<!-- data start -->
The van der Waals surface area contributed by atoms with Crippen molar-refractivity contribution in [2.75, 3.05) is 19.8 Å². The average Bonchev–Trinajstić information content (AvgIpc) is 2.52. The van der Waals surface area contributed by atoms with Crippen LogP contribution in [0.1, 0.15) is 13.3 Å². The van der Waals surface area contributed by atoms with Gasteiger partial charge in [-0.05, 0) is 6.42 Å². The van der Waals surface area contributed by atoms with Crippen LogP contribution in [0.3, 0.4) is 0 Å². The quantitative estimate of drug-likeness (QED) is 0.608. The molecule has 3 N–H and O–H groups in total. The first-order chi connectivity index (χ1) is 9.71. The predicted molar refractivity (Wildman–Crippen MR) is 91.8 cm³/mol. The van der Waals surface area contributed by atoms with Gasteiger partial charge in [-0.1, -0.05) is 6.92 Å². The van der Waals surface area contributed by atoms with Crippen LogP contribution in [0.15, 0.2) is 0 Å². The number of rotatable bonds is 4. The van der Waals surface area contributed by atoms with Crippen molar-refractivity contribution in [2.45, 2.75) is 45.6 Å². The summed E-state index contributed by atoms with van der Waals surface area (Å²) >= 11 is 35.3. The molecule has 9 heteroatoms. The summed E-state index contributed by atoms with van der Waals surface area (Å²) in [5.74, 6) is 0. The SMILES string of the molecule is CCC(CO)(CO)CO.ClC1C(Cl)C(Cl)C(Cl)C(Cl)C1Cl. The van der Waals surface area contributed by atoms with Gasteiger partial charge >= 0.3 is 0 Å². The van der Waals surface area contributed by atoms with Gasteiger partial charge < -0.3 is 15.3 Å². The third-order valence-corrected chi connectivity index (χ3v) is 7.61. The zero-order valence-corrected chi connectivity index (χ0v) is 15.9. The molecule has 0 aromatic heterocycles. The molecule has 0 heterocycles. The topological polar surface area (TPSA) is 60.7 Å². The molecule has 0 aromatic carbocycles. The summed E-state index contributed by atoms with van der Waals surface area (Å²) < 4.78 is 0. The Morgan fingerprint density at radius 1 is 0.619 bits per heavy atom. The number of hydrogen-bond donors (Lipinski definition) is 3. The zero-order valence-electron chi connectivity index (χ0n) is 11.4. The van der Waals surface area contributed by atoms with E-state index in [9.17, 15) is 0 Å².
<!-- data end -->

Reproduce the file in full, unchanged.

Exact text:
The van der Waals surface area contributed by atoms with Crippen molar-refractivity contribution in [2.75, 3.05) is 19.8 Å². The average Bonchev–Trinajstić information content (AvgIpc) is 2.52. The van der Waals surface area contributed by atoms with Crippen LogP contribution in [0.1, 0.15) is 13.3 Å². The van der Waals surface area contributed by atoms with Gasteiger partial charge in [-0.05, 0) is 6.42 Å². The van der Waals surface area contributed by atoms with Crippen LogP contribution in [0.3, 0.4) is 0 Å². The quantitative estimate of drug-likeness (QED) is 0.608. The molecule has 3 N–H and O–H groups in total. The first-order chi connectivity index (χ1) is 9.71. The predicted molar refractivity (Wildman–Crippen MR) is 91.8 cm³/mol. The van der Waals surface area contributed by atoms with Gasteiger partial charge in [-0.1, -0.05) is 6.92 Å². The van der Waals surface area contributed by atoms with Crippen LogP contribution in [0.15, 0.2) is 0 Å². The number of rotatable bonds is 4. The van der Waals surface area contributed by atoms with Crippen molar-refractivity contribution in [2.45, 2.75) is 45.6 Å². The summed E-state index contributed by atoms with van der Waals surface area (Å²) >= 11 is 35.3. The molecule has 9 heteroatoms. The summed E-state index contributed by atoms with van der Waals surface area (Å²) in [5.74, 6) is 0. The SMILES string of the molecule is CCC(CO)(CO)CO.ClC1C(Cl)C(Cl)C(Cl)C(Cl)C1Cl. The van der Waals surface area contributed by atoms with Gasteiger partial charge >= 0.3 is 0 Å². The van der Waals surface area contributed by atoms with Gasteiger partial charge < -0.3 is 15.3 Å². The third-order valence-corrected chi connectivity index (χ3v) is 7.61. The zero-order valence-corrected chi connectivity index (χ0v) is 15.9. The molecule has 0 aromatic heterocycles. The molecule has 0 heterocycles. The topological polar surface area (TPSA) is 60.7 Å². The molecule has 0 aromatic carbocycles. The summed E-state index contributed by atoms with van der Waals surface area (Å²) < 4.78 is 0. The Morgan fingerprint density at radius 1 is 0.619 bits per heavy atom. The number of hydrogen-bond donors (Lipinski definition) is 3. The zero-order valence-electron chi connectivity index (χ0n) is 11.4. The van der Waals surface area contributed by atoms with E-state index in [9.17, 15) is 0 Å².